Framework Conditions in Sweden
Gender Pay Gap in Sweden
The gender pay gap lies at 12.6 per cent (2018) in Sweden and is on constant decline since 2007 when the gap was still at 17.8 per cent (Eurostat: Gender Gap Gap in Unadjusted Form)
Generally speaking, Sweden is one of the most gender-egalitarian countries in the world ranking fourth behind Iceland, Finland and Norway - according to the The Global Gender Gap Report 2020. In essence, gender mainstreaming has been implemented in all policy fields, among them education or foreign policy.
Equal Pay Legislation
In 2009, the Discrimination Act has been adopted. This act requires all organisations with more than 25 employees to map wages every three years. This mapping not noly includes an analysis of wage structures, but encompasses also a detailed action plan to promote gender equality within the organisation. Furthermore, in case of discrimination, the employer is obliged to investigate and take measures against the form of discrimination.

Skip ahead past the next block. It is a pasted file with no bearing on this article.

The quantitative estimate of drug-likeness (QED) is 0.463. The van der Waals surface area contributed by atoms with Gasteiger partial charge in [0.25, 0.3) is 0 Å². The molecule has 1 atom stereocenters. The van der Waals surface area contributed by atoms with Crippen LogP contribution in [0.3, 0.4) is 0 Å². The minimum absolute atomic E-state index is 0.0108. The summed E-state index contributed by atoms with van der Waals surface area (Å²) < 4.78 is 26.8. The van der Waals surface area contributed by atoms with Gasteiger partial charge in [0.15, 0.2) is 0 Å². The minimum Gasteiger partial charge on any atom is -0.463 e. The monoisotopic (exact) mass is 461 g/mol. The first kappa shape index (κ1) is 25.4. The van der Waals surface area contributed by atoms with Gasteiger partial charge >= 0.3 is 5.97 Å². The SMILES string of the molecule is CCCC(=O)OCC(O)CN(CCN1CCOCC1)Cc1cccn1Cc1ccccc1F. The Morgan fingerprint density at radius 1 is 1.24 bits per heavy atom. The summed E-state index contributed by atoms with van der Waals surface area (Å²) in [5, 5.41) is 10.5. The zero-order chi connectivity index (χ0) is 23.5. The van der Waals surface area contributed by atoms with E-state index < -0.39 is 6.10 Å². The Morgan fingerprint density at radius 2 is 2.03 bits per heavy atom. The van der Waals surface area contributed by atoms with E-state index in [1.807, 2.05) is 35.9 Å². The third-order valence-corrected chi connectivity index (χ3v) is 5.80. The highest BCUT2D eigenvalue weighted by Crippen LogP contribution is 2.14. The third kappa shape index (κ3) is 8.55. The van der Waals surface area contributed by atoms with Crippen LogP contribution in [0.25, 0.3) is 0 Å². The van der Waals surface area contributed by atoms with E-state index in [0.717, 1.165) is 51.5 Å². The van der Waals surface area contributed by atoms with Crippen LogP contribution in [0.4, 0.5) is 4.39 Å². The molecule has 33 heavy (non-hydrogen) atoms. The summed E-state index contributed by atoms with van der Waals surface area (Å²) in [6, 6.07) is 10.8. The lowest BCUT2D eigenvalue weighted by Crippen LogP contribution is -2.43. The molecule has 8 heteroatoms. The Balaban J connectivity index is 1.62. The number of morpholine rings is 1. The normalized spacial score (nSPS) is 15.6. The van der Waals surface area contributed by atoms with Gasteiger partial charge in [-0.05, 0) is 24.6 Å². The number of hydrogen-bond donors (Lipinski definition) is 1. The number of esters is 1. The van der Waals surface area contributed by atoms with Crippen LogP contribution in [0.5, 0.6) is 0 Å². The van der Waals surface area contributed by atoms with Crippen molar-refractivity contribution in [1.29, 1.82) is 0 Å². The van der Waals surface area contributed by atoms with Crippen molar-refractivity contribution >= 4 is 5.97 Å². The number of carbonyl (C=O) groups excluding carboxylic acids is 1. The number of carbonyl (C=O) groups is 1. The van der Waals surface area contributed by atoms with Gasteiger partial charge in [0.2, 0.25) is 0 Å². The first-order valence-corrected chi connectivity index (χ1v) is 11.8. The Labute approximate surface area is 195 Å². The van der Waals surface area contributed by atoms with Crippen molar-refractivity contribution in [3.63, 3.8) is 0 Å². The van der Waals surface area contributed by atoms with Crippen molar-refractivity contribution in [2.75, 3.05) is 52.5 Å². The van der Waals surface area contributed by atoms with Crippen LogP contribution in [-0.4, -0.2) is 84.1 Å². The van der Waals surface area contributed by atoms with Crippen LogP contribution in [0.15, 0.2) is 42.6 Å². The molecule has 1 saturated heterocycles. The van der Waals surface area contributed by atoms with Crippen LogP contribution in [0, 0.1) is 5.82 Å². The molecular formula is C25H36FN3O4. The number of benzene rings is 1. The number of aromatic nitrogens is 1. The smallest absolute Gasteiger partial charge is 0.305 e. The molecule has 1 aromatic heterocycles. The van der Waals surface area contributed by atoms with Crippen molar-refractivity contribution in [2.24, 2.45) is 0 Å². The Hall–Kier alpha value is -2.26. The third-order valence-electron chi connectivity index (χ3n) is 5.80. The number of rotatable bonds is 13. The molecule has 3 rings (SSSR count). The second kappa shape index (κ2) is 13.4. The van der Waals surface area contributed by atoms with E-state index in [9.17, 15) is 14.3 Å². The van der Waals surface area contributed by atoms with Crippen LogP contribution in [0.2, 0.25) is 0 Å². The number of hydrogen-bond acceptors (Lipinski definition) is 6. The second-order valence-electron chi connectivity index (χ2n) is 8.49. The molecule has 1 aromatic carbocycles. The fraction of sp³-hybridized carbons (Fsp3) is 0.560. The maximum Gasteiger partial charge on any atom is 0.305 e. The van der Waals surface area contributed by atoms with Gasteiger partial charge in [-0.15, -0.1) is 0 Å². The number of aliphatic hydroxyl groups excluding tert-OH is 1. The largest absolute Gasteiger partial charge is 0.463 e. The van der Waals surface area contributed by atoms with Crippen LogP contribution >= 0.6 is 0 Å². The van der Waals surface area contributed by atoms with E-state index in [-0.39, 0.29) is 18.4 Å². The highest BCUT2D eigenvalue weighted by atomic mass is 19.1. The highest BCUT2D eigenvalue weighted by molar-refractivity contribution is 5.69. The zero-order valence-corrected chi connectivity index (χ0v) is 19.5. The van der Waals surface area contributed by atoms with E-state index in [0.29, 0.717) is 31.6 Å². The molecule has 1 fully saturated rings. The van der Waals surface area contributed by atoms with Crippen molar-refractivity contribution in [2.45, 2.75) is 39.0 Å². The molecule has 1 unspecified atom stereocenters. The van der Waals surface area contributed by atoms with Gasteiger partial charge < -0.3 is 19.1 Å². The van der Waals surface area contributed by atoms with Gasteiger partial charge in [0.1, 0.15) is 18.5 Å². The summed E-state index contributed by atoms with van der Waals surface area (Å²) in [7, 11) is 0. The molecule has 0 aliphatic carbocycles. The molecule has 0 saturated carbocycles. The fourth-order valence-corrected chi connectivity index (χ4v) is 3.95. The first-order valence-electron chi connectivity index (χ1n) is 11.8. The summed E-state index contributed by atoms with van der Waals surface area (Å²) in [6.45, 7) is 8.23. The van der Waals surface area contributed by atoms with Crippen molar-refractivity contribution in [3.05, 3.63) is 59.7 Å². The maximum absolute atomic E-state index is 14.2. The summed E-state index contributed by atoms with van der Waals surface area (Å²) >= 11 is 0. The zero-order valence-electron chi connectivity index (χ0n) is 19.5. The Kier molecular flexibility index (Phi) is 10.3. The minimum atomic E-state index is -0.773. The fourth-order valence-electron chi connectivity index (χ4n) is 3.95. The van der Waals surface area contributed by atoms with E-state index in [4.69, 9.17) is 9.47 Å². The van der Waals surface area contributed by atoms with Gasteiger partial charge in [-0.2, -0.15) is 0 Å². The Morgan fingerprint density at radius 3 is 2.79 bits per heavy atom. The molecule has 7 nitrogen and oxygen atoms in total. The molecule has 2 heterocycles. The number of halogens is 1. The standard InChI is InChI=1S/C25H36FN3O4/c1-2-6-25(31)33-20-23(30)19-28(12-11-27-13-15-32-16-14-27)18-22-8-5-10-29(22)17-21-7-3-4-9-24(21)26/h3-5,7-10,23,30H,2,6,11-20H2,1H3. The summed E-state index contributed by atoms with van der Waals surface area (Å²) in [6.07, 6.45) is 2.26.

In addition, job evaluation should be free from gender bias. In order to realise this approach, four criteria are used to evaluate jobs: knowledge and experience, degree of effort, responsibility and working conditions. Additional factors can also be taken into account, such as physical and mental stress, competence and degree of independence, planning and decision making.
Between 2006 and 2008, the Equlity Ombudsman analysed the approx. 600 companies - covering around 20 per cent of all employees in Sweden - with regard to paying women and men equally. The Ombudsman found significant deficits leading to salary adjustments for 5.200 to 5.800 employees at a cost of around 8 mil. Euros. In 2012, a follow-up analysis has been conducted. In this regard, fines for companies not complying to the equal pay priciple has been put on the agenda.
Sweden has one of the longest periods of parental leave. In total, parents in Sweden are entitled to 480 days of paid parental leave, of which 80 days are reserved for paternal leave that cannot be transferred.
Reconciliation of Family Life and Work
Gender equality is among the high priorities in Sweden. To this end, Sweden has built a large caring infrastructures for child care and schooling. In addition, monthly allowences are transferred to parents for each child to support their efforts caring for their child.